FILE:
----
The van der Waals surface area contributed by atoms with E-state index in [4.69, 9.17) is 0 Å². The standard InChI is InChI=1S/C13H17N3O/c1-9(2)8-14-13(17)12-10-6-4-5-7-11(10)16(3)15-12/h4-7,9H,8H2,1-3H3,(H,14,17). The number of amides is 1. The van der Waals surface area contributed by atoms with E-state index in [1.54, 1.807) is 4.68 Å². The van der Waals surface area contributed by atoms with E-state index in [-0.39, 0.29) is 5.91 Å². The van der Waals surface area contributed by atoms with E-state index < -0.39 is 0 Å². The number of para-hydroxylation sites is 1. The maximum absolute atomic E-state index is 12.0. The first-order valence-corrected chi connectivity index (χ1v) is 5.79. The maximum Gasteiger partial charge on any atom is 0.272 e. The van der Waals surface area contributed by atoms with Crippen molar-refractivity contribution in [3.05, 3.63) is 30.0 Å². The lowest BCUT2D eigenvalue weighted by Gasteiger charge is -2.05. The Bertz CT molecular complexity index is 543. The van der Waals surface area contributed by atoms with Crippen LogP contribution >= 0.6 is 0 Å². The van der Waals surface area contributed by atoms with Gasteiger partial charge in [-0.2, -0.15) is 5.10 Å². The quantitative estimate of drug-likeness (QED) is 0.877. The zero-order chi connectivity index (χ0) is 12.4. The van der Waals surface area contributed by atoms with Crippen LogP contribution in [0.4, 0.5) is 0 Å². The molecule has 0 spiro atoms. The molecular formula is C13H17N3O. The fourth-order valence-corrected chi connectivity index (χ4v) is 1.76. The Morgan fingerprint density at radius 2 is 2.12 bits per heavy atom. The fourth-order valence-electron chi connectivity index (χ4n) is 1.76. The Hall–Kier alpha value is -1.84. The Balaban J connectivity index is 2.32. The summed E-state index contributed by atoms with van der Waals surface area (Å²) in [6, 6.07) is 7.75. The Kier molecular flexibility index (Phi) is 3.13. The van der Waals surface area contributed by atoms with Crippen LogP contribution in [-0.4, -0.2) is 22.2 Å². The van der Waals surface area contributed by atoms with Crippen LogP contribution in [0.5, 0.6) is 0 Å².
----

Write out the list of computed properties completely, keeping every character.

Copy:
The van der Waals surface area contributed by atoms with E-state index in [4.69, 9.17) is 0 Å². The standard InChI is InChI=1S/C13H17N3O/c1-9(2)8-14-13(17)12-10-6-4-5-7-11(10)16(3)15-12/h4-7,9H,8H2,1-3H3,(H,14,17). The number of amides is 1. The van der Waals surface area contributed by atoms with E-state index in [1.54, 1.807) is 4.68 Å². The van der Waals surface area contributed by atoms with E-state index in [-0.39, 0.29) is 5.91 Å². The van der Waals surface area contributed by atoms with E-state index < -0.39 is 0 Å². The number of para-hydroxylation sites is 1. The maximum absolute atomic E-state index is 12.0. The first-order valence-corrected chi connectivity index (χ1v) is 5.79. The maximum Gasteiger partial charge on any atom is 0.272 e. The van der Waals surface area contributed by atoms with Crippen molar-refractivity contribution in [3.05, 3.63) is 30.0 Å². The lowest BCUT2D eigenvalue weighted by Gasteiger charge is -2.05. The Bertz CT molecular complexity index is 543. The van der Waals surface area contributed by atoms with Crippen LogP contribution >= 0.6 is 0 Å². The van der Waals surface area contributed by atoms with Gasteiger partial charge in [-0.2, -0.15) is 5.10 Å². The quantitative estimate of drug-likeness (QED) is 0.877. The zero-order chi connectivity index (χ0) is 12.4. The van der Waals surface area contributed by atoms with Crippen LogP contribution in [0.4, 0.5) is 0 Å². The molecule has 0 spiro atoms. The molecular formula is C13H17N3O. The fourth-order valence-corrected chi connectivity index (χ4v) is 1.76. The Morgan fingerprint density at radius 2 is 2.12 bits per heavy atom. The fourth-order valence-electron chi connectivity index (χ4n) is 1.76. The Hall–Kier alpha value is -1.84. The Balaban J connectivity index is 2.32. The summed E-state index contributed by atoms with van der Waals surface area (Å²) in [6, 6.07) is 7.75. The Kier molecular flexibility index (Phi) is 3.13. The van der Waals surface area contributed by atoms with Crippen LogP contribution in [-0.4, -0.2) is 22.2 Å². The van der Waals surface area contributed by atoms with Crippen LogP contribution in [0.5, 0.6) is 0 Å².